Feeding difficulties in children with cerebral palsy: why they matter and how to recognize them
Children with cerebral palsy often have difficulties with feeding and swallowing. These can cause children to become underweight and undernourished, with consequences for growth and development1,2. A new tool can help parents screen for risk of feeding/swallowing difficulties and undernutrition quickly and easily, so they know when to seek medical help.
What is cerebral palsy?
Cerebral palsy is a group of disorders that affects a person’s movement, posture, and balance. Cerebral palsy is one of the most common childhood disabilities, affecting 2–3 out of every 1000 babies born worldwide3.
Causes and symptoms of cerebral palsy
Cerebral palsy is caused by damage to the brain before, during, or shortly after birth. The damage may occur for many different reasons – for example, an infection in either mother or baby, or complications during birth resulting in reduced blood and oxygen supply to the baby’s brain3.
Cerebral palsy is typically detected in infants aged between 12 and 24 months. Early signs may include infants being slower to learn skills such as rolling over, sitting up, standing, and walking. If symptoms are mild, cerebral palsy may not be discovered until later in childhood3.
Cerebral palsy causes lifelong problems with movement, posture, and balance. Typical symptoms of cerebral palsy include poor muscle co-ordination, exaggerated reflexes, stiffness, weakness, and difficulties when speaking, eating and swallowing3.
The severity of these symptoms varies from person to person. Some children with cerebral palsy can walk independently and manage daily activities without help; others will need a wheelchair, tube-feeding, and lifelong specialist care3.
Feeding and swallowing difficulties in cerebral palsy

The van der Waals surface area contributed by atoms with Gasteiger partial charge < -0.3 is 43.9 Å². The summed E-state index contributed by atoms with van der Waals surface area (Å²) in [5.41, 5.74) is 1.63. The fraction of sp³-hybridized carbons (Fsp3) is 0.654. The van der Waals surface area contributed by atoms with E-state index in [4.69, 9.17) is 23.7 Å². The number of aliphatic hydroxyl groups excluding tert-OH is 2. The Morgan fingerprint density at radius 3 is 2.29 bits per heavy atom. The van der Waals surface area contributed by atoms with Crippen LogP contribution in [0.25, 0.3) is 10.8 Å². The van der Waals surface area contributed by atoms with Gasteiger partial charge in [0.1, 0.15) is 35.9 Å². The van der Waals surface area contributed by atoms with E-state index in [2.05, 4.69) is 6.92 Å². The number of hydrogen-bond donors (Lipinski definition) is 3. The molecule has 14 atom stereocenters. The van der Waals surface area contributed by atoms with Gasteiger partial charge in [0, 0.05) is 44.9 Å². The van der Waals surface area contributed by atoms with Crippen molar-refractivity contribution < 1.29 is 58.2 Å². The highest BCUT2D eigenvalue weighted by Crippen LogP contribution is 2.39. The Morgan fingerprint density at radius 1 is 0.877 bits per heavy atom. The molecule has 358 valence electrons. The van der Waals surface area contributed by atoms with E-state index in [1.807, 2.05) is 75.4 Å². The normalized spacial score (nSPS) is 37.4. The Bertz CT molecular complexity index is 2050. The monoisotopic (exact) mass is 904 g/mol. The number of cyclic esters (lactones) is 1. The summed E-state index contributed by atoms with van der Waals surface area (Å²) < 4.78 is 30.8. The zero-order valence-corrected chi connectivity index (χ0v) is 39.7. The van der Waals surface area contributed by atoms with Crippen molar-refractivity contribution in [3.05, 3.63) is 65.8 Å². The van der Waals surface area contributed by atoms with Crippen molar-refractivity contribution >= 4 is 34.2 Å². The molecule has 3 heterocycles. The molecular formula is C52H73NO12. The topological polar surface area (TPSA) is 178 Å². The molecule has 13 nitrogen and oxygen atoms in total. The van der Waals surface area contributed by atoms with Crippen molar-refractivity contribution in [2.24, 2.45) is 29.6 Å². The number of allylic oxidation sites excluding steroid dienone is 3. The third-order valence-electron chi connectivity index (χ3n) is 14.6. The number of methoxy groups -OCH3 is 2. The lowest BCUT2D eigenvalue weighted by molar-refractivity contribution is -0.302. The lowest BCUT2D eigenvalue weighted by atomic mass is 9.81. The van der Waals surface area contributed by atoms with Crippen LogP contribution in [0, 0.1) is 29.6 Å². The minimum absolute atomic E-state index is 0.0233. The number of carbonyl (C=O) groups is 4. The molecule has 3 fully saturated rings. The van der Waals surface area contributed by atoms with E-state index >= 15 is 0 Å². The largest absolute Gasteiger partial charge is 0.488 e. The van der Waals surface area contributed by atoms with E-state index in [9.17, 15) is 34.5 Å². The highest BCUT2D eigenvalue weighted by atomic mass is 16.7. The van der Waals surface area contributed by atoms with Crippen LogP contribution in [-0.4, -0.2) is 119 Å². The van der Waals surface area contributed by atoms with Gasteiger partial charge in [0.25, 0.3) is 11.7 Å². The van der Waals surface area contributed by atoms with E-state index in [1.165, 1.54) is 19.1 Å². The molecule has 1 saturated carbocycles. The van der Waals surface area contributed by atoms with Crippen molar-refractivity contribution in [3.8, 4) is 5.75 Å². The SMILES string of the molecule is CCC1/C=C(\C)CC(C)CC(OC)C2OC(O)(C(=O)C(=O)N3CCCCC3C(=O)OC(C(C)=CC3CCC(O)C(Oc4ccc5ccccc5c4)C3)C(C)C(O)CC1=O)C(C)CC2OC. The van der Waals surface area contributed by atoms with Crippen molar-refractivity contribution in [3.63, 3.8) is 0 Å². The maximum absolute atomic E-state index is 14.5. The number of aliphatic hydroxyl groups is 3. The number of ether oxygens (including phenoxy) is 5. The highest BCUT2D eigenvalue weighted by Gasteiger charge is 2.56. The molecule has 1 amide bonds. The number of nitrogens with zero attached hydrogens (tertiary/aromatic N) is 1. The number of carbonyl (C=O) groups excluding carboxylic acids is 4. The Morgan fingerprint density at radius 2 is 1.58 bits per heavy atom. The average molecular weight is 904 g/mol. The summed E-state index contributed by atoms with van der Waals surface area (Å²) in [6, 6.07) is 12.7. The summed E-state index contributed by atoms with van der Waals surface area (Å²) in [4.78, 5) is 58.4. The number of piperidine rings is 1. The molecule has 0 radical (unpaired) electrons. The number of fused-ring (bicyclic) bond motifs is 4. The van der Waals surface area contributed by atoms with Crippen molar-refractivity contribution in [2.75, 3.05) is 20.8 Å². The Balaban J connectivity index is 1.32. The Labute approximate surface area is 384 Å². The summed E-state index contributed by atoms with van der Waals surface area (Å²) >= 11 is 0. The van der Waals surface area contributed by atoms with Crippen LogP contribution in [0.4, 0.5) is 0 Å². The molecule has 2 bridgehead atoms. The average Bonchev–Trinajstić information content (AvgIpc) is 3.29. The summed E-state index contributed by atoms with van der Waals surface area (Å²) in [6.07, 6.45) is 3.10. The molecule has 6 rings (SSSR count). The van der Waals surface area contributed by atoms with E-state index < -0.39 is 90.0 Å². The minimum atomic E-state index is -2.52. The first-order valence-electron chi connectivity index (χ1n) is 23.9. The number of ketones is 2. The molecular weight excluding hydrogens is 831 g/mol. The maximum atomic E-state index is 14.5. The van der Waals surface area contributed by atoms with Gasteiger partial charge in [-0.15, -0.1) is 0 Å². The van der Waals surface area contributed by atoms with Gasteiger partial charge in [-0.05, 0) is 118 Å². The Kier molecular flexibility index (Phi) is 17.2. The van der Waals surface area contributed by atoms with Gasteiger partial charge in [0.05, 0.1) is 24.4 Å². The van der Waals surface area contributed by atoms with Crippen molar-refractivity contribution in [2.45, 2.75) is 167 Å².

For parents, learning that your child has been diagnosed with cerebral palsy can be daunting and hard to process. Your child may have complex medical issues that will need ongoing specialist care. You will also need to learn how to support your child at home. Ensuring that your child eats and drinks enough is a daily task for all parents – but for children with cerebral palsy, this can present multiple challenges.
Feeding and swallowing difficulties are very common in cerebral palsy4. This is because children with cerebral palsy frequently have damage to the parts of the brain that control eating and swallowing5.
Children with cerebral palsy may experience reflux, vomiting, and drooling4,5. They may also develop aspiration, whereby food or liquid enters the airways, potentially leading to lung infections4. Some children may be unable to swallow safely and require tube-feeding4.
Feeding and swallowing difficulties can make for long and stressful mealtimes4. The resulting reduction in macro- and micronutrient intake can negatively affect children’s growth and development, with consequences for long-term health4.
Why do feeding difficulties matter?
All children need to eat a healthy diet, packed with good nutrition. This is essential for them to be able to reach their full potential for growth and development.